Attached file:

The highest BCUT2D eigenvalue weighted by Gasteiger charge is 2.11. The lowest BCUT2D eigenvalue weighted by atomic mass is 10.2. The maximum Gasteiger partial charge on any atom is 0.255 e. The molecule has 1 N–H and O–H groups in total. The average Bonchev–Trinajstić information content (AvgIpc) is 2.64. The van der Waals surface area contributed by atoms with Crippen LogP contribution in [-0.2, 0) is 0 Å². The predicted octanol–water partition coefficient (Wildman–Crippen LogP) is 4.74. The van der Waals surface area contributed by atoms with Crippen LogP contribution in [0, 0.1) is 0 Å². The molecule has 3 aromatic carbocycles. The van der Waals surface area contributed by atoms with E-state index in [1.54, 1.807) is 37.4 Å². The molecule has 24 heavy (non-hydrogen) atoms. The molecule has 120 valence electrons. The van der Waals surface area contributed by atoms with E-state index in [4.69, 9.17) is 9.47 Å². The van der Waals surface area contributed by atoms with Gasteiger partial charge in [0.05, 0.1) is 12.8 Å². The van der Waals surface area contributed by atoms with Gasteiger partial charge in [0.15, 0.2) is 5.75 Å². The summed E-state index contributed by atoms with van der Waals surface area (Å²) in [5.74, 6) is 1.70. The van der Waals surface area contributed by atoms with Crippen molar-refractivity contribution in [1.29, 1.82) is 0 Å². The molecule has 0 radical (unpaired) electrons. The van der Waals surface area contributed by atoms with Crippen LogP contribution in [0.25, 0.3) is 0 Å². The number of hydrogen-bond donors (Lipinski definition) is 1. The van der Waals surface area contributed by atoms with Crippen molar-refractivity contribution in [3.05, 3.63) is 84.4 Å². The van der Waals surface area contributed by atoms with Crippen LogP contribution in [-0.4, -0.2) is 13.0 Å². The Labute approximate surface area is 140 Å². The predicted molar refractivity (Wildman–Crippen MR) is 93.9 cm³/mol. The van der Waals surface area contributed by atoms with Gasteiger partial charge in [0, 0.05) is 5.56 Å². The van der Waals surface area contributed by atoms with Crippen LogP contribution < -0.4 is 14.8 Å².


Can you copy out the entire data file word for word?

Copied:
The highest BCUT2D eigenvalue weighted by Gasteiger charge is 2.11. The lowest BCUT2D eigenvalue weighted by atomic mass is 10.2. The maximum Gasteiger partial charge on any atom is 0.255 e. The molecule has 1 N–H and O–H groups in total. The average Bonchev–Trinajstić information content (AvgIpc) is 2.64. The van der Waals surface area contributed by atoms with Crippen LogP contribution in [-0.2, 0) is 0 Å². The predicted octanol–water partition coefficient (Wildman–Crippen LogP) is 4.74. The van der Waals surface area contributed by atoms with Crippen LogP contribution in [0, 0.1) is 0 Å². The molecule has 3 aromatic carbocycles. The van der Waals surface area contributed by atoms with E-state index in [1.54, 1.807) is 37.4 Å². The molecule has 24 heavy (non-hydrogen) atoms. The molecule has 120 valence electrons. The van der Waals surface area contributed by atoms with E-state index in [4.69, 9.17) is 9.47 Å². The van der Waals surface area contributed by atoms with Gasteiger partial charge in [0.05, 0.1) is 12.8 Å². The van der Waals surface area contributed by atoms with Gasteiger partial charge in [0.15, 0.2) is 5.75 Å². The summed E-state index contributed by atoms with van der Waals surface area (Å²) in [5.74, 6) is 1.70. The van der Waals surface area contributed by atoms with Crippen molar-refractivity contribution in [1.29, 1.82) is 0 Å². The molecule has 0 radical (unpaired) electrons. The van der Waals surface area contributed by atoms with Crippen LogP contribution in [0.25, 0.3) is 0 Å². The number of hydrogen-bond donors (Lipinski definition) is 1. The van der Waals surface area contributed by atoms with Crippen molar-refractivity contribution in [3.05, 3.63) is 84.4 Å². The van der Waals surface area contributed by atoms with Crippen LogP contribution in [-0.4, -0.2) is 13.0 Å². The Labute approximate surface area is 140 Å². The predicted molar refractivity (Wildman–Crippen MR) is 93.9 cm³/mol. The van der Waals surface area contributed by atoms with Gasteiger partial charge in [0, 0.05) is 5.56 Å². The van der Waals surface area contributed by atoms with Crippen LogP contribution < -0.4 is 14.8 Å².